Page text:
Mohammed Abdulrahman and the Sudanese protests

Mohammed Abdulrahman died from injuries sustained from police beating during the protests on Sunday in Khartoum.  Abdulrahman, a student at Ahlia University, has been called a martyr and compared to al-Gorashy, the student that died in the October 1964 uprising.  My thoughts are with his family and friends; both Ahlia and Omdurman Universities have been closed today.

Laura Mann has made an ushahidi SMS protest map here; an update on what digital organisation is happening can be found here.   So far this is probably the best and shortest summary of events yesterday, although the figures for arrests vary.

The police seem to have been particularly proactive, as they basically stormed six universities and didn’t let 300 students out of Khartoum University.  This tallies with some personal reports on Facebook saying that there were very few people on the streets, and most of the YouTube videos show people in front of university gates.  People on Facebook are complaining about the lack of organisation, but in the face of a media blackout and suspension of internet access over the weekend, as well as a huge preemptive police operation, it looked pretty frightening to start with.  There are various numbers going around about how many people are still in detention, including two sons of al-Fadil, an opposition politician, and the government has been blocking the independent radio and newspapers in the North today.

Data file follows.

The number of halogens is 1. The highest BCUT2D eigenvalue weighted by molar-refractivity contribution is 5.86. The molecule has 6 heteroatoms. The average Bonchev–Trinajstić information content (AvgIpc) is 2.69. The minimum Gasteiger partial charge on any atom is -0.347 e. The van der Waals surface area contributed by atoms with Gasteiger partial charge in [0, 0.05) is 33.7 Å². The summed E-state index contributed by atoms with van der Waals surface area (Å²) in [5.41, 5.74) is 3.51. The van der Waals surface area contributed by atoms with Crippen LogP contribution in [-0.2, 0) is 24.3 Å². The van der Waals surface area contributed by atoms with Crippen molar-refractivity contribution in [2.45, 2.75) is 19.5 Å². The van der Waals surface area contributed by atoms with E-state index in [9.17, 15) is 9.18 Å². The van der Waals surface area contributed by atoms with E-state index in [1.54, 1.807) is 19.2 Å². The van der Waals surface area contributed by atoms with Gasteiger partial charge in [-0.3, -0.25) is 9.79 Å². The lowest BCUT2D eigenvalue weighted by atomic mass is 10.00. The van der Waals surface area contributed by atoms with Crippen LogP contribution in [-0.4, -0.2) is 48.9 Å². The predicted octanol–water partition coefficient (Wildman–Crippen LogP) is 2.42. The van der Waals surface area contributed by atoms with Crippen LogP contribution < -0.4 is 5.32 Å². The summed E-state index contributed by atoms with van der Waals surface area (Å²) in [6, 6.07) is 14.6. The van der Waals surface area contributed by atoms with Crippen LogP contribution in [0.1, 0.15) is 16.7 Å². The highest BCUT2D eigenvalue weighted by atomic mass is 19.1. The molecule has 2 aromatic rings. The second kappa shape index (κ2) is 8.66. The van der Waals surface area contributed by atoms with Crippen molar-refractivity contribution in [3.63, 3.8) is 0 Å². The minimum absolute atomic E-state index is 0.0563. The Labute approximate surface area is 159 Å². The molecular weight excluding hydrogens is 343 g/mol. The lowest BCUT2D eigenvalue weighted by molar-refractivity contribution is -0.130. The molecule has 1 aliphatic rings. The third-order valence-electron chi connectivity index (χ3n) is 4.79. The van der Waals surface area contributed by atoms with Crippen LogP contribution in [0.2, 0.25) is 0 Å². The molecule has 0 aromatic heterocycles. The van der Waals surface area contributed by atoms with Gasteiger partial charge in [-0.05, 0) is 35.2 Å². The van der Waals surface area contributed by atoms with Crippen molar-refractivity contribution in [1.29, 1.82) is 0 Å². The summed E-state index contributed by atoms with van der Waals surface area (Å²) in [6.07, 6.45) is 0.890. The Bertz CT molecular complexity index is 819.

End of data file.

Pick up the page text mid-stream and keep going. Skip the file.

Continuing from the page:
So far Yassir Arman has been the only major politician to speak about Abdulrahman’s death, and against police brutality.  Taha has said that the demonstrations were allowed, while this has been contradicted by other unnamed NCP officials, but the only major NCP comment is from Obeid here, who says that the Sudanese protests won’t amount to anything as Bashir is democratically elected and there is popular involvement in Sudanese politics.

The site for the next protests (1 February?) is here.

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2 Comments

Filed under Politics, Sudan

2 responses to “Mohammed Abdulrahman and the Sudanese protests

  1. T

    Literally nothing at all about this in the guardian. No room for it, what with the transfer window closing.

  2. I think it might be Egypt… one of the lecturers here has scored an academic hattrick on her Nile paper, having Egypt, Sudan and Uganda (for David Kato) in the press in the last week. Not to trivialise any of those, but any way of informing undergraduates in a progressive way is a good thing…

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